Two other aspects worried me, the implication from the then school’s minister David Laws, that a 4b was the standard from which children achieved 5 A*-C at GCSE, and the idea of being “Secondary ready”; the first because it put all the pressure on primaries instead of questioning what Secondary schools had been doing to transition from transfer information to achieve their handful of GCSEs; the second, because, uttered in the same speech, without further definition, offered the possibility to argue at a later stage that any child not “secondary ready” might need to be kept down.
In the event, children not reaching “national standard” will be retested at the end of year 7.
Much has been written about the “post levels” world. I’m still not convinced that we have moved beyond replacing levelness with year-ness in Primary, especially with testing at 5, 6, 7 and 11. Children will either be up with peers or not. In the colloquial world, these children will be failing and failures, talked about by parents and with peers. A new hierarchy and new labels will emerge, with the system enabling it to do so, from the age of 5 or 6. What does “emerging” mean anyway? What of the child who is always “emerging”?
The casualties within the new curriculum, through apocryphal stories, are the subjects beyond maths and English. This, to me, removes the knowledge subjects much beloved of Hirsch advocates and also Gove, Gibb and Morgan, which could be seen as an unintended outcome of the assessment and accountability agenda. Those children who may not achieve at national level may do so simply because their background understanding of the world, through limited home experiences or restricted access to places of interest, doesn’t enable them to expand within their writing task, by incorporating wider reading and experiences.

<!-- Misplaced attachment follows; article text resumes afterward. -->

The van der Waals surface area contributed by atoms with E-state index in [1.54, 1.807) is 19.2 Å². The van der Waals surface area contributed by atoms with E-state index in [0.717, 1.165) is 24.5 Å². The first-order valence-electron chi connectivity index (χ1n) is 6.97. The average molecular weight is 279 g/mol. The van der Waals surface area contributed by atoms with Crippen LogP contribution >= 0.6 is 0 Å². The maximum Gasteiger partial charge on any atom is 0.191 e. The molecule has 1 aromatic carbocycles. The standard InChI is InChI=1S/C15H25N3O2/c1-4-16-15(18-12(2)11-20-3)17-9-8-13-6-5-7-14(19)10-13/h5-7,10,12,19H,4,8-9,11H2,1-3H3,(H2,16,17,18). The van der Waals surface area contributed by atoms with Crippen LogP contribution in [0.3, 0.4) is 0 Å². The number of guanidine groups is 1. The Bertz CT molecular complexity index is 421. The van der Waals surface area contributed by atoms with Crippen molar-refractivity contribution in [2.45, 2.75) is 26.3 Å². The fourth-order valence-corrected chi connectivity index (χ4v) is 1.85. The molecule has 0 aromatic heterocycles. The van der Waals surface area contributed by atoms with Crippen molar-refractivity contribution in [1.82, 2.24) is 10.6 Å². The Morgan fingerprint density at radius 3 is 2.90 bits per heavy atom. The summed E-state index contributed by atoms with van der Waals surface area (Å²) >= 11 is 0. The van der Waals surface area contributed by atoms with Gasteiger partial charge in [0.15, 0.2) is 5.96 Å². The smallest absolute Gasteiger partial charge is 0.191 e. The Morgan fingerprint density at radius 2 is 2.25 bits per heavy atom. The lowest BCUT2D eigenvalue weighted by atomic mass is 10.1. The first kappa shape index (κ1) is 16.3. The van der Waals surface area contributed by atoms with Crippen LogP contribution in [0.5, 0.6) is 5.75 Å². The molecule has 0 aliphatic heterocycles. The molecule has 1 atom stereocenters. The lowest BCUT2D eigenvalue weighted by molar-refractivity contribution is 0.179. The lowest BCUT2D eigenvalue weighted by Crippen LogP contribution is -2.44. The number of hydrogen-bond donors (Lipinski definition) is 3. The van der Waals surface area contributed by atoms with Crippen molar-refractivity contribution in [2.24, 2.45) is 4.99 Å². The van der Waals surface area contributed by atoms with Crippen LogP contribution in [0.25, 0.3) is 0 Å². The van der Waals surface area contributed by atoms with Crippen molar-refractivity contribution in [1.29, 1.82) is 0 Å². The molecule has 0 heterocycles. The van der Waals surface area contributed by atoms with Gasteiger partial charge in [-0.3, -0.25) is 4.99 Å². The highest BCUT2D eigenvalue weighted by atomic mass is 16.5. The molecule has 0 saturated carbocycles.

This is all exacerbated by the Government continually updating their advice to schools. While some argue that the new assessment regime requires multiple boxes to be ticked as "evidence", and many will do so, just to be on the safe side, a statement that this is not necessary has yet to be tested in practice. If moderation is random selection of scripts, how else does a school demonstrate it's understanding of a child's ability? Ticking all the boxes may well be the only sure fire way to do so.
The best way for all children to achieve well, at the end of their Primary career, is to have enjoyed a significantly rich curriculum, drawing from every subject to enhance the core maths and English, both of which, at various times are subservient elements of deeper understanding in other subjects.
And, in the final analysis, I don’t think Secondary schools will accept the new data any more than they took the outcomes of earlier SATs; they will still test on entry, across the range of children that they receive.
In which case, why are Primary schools sacrificing the breadth, if not trying to find way to cover their backs in the accountability stakes?
It all seems very dystopian, with children at the centre. Alpha, Beta, Gamma, Delta, Epsilon; anyone for Huxley?